devil to pay, the

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the devil to pay

A huge amount of trouble, typically as a result of some particular thing happening (or not). There'll be the devil to pay if they catch us sneaking out this late at night! I just worry that we'll have the devil to pay if he gets elected president.
See also: devil, pay

there will be the devil to pay

There will be a huge amount of trouble (if a particular thing does/does not happen or is/is not done). There'll be the devil to pay if they catch us sneaking out this late at night! If you don't have that report finished by lunch, there will be the devil to pay!
See also: devil, pay, there, will

devil to pay, the

Serious trouble resulting from some action, as in There'll be the devil to pay if you let that dog out. This expression originally referred to trouble resulting from making a bargain with the devil, but later was broadened to apply to any sort of problem. A variant, the devil to pay and no pitch hot, first recorded in 1865, gave rise to the theory that the expression was originally nautical, since pay also means "to waterproof a seam by caulking it with pitch," and no pitch hot meant it was a particularly difficult job, since cold pitch is hard to use. However, the original expression is much older and is the one that survives. [c. 1400]
See also: devil

the devil to pay

serious trouble to be expected.
This expression refers to the bargain formerly supposed to be made between magicians and the devil, the former receiving extraordinary powers or wealth in return for their souls.
See also: devil, pay

the devil to pay

Trouble to be faced as a result of an action: There'll be the devil to pay if you allow the piglets inside the house.
See also: devil, pay

devil to pay, the

Serious trouble, a mess. The expression originally referred to making a bargain with the devil, and the payment that eventually would be exacted. It first appeared in print about 1400: “Be it wer be at tome for ay, than her to serve the devil to pay” (Reliquiare Antiquae). This Faustian type of trouble was later lightened to mean any kind of problem (Jonathan Swift, Journal to Stella, 1711: “The Earl of Strafford is to go soon to Holland . . . and then there will be the devil and all to pay”). In the nineteenth century the expression was expanded to “the devil to pay and no pitch hot.” This form referred to “paying,” or caulking, a seam around a ship’s hull very near the waterline; it was called “the devil” because it was so difficult to reach. (See also between the devil and the deep blue sea.) Sir Walter Scott used it in The Pirate (1821): “If they hurt but one hair of Cleveland’s head, there will be the devil to pay and no pitch hot.”
See also: devil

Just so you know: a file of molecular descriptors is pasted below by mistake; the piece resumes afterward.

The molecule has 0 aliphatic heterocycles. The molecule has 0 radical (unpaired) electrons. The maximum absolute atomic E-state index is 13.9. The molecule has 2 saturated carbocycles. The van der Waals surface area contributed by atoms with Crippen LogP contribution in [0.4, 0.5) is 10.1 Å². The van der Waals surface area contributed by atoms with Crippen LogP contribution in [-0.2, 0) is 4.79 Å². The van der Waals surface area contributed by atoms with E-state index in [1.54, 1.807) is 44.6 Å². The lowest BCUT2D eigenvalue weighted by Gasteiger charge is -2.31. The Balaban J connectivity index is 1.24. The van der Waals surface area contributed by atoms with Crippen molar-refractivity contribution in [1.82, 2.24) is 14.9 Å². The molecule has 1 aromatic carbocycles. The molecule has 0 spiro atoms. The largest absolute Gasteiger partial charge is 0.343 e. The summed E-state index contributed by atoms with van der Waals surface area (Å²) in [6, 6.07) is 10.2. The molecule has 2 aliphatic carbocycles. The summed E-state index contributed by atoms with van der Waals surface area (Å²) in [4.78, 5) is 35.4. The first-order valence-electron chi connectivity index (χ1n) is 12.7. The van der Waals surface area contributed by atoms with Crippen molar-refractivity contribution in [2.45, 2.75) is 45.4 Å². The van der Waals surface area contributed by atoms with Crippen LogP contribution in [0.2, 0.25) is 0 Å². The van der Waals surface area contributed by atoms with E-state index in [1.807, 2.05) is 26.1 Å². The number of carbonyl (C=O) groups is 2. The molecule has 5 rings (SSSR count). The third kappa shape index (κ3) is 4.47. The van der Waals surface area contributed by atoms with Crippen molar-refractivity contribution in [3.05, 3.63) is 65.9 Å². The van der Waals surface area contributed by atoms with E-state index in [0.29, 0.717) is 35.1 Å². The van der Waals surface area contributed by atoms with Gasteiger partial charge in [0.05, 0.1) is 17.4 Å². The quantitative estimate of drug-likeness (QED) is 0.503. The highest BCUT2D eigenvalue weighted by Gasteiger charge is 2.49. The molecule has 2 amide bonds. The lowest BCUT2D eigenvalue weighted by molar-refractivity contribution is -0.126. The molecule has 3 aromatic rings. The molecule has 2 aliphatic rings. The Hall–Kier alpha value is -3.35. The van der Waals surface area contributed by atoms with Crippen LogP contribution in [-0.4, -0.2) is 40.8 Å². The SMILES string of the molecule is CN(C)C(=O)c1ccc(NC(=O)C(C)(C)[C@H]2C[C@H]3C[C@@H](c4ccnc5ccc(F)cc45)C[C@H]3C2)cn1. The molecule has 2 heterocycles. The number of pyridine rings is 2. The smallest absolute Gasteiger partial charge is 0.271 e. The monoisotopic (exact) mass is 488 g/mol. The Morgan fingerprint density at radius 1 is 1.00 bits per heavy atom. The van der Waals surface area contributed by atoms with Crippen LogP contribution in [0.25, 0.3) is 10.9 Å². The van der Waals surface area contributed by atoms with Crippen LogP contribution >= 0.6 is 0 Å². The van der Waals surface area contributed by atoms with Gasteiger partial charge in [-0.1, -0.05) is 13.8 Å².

References in classic literature ?
There'll be the perfect devil to pay," he said simply.
You'll wake the cook, and there'll be the devil to pay for me.
Then, there's the devil to pay among them, that's all
If I didn't there'd be the very devil to pay in blackmail.
We shall find yet there's the devil to pay when this is over," said Jukes, feeling very sore.
Even in the post Millennium Kim Simmons continues to tour and record, spitting out albums like Voodoo Moon, Going To The Delta, The Devil To Pay and this latest release Witchy Feelin'.
Consequently, the Iranian people will have the devil to pay, not forgetting the alone the sheer volume of corruption that has spread in that country.
It can finally all come together for Devil To Pay when he runs in the Riverside Caravan Park Handicap Chase at Stratford.
vvAlan King, the trainer of Label Des Obeaux, suffered more frustration half an hour later when Devil To Pay fell at the last in the 2m handicap chase, having traded at 1.
Over half a century ago, Grande sertao: veredas (1956) appeared in English translation as The Devil to Pay in the Backlands (1963).
So, the expectation is, when they do find out, therell be the devil to pay, because they will end up fighting over the same woman
The Prime Minister informed that at a meeting of July 9 gave time the Head of the State Fiscal Service up to 1 September: "There ll be the devil to pay when there are tax gaps.
The third and fourth chapters deal with an analysis of the primary sources themselves, that is to say the letters written by the Portuguese while in the New World: Pero Vaz de Caminha's letter to King Dom Manuel, Pero de Magalhaes de Gandavo's Historia da Provincia de Santa Cruz, letters by Jesuit priests, and Gabriel Soares de Sousa's Noticias do Brasil, also alongside canonic literary texts such as Camoes' epic poem The Lusiads, and Clarice Lispector's The Besieged City, or Guimaraes Rosa's The Devil to Pay in the Backlands which are referred to in the conclusion.
NNA - North Lebanon regions had the devil to pay with September's first rainfalls, as a number of roads were reportedly cut off and agro fields engulfed in surging floods.
Rustarix got him back on track on Friday while Devil To Pay scored yesterday.